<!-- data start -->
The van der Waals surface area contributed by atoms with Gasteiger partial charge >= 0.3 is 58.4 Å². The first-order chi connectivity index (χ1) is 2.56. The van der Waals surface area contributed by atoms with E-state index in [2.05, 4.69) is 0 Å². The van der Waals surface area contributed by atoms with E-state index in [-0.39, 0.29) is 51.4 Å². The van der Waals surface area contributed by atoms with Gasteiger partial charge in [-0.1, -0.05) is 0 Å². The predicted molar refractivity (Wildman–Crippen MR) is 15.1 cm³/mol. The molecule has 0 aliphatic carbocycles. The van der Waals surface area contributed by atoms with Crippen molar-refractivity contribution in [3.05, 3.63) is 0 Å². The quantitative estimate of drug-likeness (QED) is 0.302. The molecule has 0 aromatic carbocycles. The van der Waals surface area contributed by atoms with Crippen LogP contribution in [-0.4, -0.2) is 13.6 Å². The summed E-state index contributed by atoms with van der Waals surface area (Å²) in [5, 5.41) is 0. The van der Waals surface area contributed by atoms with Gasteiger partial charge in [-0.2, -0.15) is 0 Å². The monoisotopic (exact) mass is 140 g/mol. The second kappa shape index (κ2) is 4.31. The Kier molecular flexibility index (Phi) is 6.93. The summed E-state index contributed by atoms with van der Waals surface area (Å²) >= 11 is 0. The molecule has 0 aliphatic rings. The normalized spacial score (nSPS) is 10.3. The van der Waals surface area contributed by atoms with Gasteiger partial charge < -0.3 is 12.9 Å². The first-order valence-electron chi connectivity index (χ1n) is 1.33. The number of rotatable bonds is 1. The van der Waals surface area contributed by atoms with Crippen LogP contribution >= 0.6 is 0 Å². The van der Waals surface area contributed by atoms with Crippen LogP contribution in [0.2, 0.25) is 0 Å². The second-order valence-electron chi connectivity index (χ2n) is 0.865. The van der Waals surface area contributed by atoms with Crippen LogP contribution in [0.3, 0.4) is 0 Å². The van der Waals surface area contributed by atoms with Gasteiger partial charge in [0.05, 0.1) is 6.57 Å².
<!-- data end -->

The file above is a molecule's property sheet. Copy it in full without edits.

The van der Waals surface area contributed by atoms with Gasteiger partial charge >= 0.3 is 58.4 Å². The first-order chi connectivity index (χ1) is 2.56. The van der Waals surface area contributed by atoms with E-state index in [2.05, 4.69) is 0 Å². The van der Waals surface area contributed by atoms with E-state index in [-0.39, 0.29) is 51.4 Å². The van der Waals surface area contributed by atoms with Gasteiger partial charge in [-0.1, -0.05) is 0 Å². The predicted molar refractivity (Wildman–Crippen MR) is 15.1 cm³/mol. The molecule has 0 aliphatic carbocycles. The van der Waals surface area contributed by atoms with Crippen molar-refractivity contribution in [3.05, 3.63) is 0 Å². The quantitative estimate of drug-likeness (QED) is 0.302. The molecule has 0 aromatic carbocycles. The van der Waals surface area contributed by atoms with Crippen LogP contribution in [-0.4, -0.2) is 13.6 Å². The summed E-state index contributed by atoms with van der Waals surface area (Å²) in [5, 5.41) is 0. The van der Waals surface area contributed by atoms with Gasteiger partial charge in [-0.2, -0.15) is 0 Å². The monoisotopic (exact) mass is 140 g/mol. The second kappa shape index (κ2) is 4.31. The Kier molecular flexibility index (Phi) is 6.93. The summed E-state index contributed by atoms with van der Waals surface area (Å²) >= 11 is 0. The molecule has 0 aliphatic rings. The normalized spacial score (nSPS) is 10.3. The van der Waals surface area contributed by atoms with Gasteiger partial charge < -0.3 is 12.9 Å². The first-order valence-electron chi connectivity index (χ1n) is 1.33. The number of rotatable bonds is 1. The van der Waals surface area contributed by atoms with Crippen LogP contribution >= 0.6 is 0 Å². The van der Waals surface area contributed by atoms with Crippen LogP contribution in [0.2, 0.25) is 0 Å². The second-order valence-electron chi connectivity index (χ2n) is 0.865. The van der Waals surface area contributed by atoms with Crippen LogP contribution in [0.3, 0.4) is 0 Å². The van der Waals surface area contributed by atoms with Gasteiger partial charge in [0.05, 0.1) is 6.57 Å².